Awe, the Experience of Time, and Well-Being

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The Prophet Muhammad (pbuh) taught us that one of the signs of the end of times is that time will start to move more quickly. Scholars of Islam have interpreted this statement in different ways, but especially for those living in metropolitan areas of the United States, it is easy to understand. We never have enough time.

There's not enough time for loved ones, work, a decent life, friends, family, community, leisure, etc. There just isn't enough. On top of that, what we do have passes so quickly that the days, months, and years pass by in the blink of an eye.

 

How can we get it back? How can we feel more from our time?

 

First, let's look at another sign of the end of times and then tie it into this discussion. The Prophet (pbuh) also taught us that the first knowledge that will be raised from the nation of believers is khushu'. This term can be translated in different ways, but generally relates to one's concentration in prayer. The term is often used in association with another one, khashya. This latter term is closer to the concept of awe in English. There is, however, a tight relationship between the two in that a person who is accustomed to being in awe of Allah will generally also have a heightened level of awareness and concentration in their prayer and a heightened concentration in prayer will lead to a greater sense of awe in everyday life.

The point: as we get closer to the end of times, less and less people will be living lives that are truly inspired by a sense of awe in their relationship with the Divine. We should strive, therefore, to experience awe in our lives.

 

So why does all this matter and how does it tie into the point about not having enough time?

 

Research has shown that we actually feel better, feel more time-rich, and therefore are more likely to help and care for others if we feel more awe in our lives.

This is truly remarkable.

Our faith is so powerful. Just because we don't always recognize immediately the benefits of the things we are encouraged towards does not mean that they are not there.

Basically, what the research is saying is this:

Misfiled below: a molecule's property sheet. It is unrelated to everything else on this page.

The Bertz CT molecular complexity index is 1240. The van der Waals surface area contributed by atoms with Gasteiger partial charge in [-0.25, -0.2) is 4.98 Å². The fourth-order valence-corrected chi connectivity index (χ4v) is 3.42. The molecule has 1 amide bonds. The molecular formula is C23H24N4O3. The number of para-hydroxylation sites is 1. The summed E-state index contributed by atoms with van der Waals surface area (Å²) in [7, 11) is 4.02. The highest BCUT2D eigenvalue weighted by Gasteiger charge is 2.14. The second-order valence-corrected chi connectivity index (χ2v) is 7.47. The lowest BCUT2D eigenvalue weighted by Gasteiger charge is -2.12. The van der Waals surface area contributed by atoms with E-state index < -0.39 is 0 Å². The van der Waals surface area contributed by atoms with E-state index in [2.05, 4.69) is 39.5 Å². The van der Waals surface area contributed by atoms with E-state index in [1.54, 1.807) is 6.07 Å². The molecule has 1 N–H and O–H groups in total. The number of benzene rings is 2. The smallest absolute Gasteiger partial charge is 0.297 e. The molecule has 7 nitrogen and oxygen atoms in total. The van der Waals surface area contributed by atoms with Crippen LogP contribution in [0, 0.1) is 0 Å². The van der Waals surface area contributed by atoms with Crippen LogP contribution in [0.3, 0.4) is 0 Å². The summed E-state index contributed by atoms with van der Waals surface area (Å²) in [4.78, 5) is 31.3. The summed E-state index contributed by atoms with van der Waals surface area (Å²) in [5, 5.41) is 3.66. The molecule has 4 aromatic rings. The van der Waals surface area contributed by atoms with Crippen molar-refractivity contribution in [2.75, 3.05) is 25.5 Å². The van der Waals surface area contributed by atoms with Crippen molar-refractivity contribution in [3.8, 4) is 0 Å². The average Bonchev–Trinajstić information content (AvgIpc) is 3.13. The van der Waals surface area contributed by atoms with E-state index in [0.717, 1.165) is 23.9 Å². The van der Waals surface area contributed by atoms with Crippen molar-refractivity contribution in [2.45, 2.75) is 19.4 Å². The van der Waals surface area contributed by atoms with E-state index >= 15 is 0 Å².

Awe leads to increased time-richness, a feeling of having more time and experiencing more from time. Those feelings that result from awe then push us towards being more interested in helping others and preferring experienced benefits over material benefits. It all starts with God and then extends into everything else. 

 

So here are some small tips for increasing awe in our lives:

  1. Get out into nature. There is nothing more awe inspiring than the absolute majesty of the natural creation.
  2. Build the habit of dhikr, especially with "subhanAllah" and similar terms like, "subhanAllah wa bi-hamdihi" and "subhanAllah al-azim." This particular form of remembrance, which is based in a feeling of awe, is especially important.
  3. Don't rush. As long as we are rushing through things we cannot fully experience them and in doing so we deprive ourselves of a feeling of connectedness and depth in our actions. You can be efficient and effective without being rushed. It's a state of mind and heart.
  4. Organize your prayers into your day and make sure to get the most out of them as much as possible. The prayer is the primary means for increasing in a sense of awe of Allah. Don't miss those daily opportunities.
  5. Train yourself to be reflective. Two people can have exactly the same experience and get totally different things out of it. Part of benefitting from experiences is learning how to be reflective in relation to them. Focus, reflect, grow.

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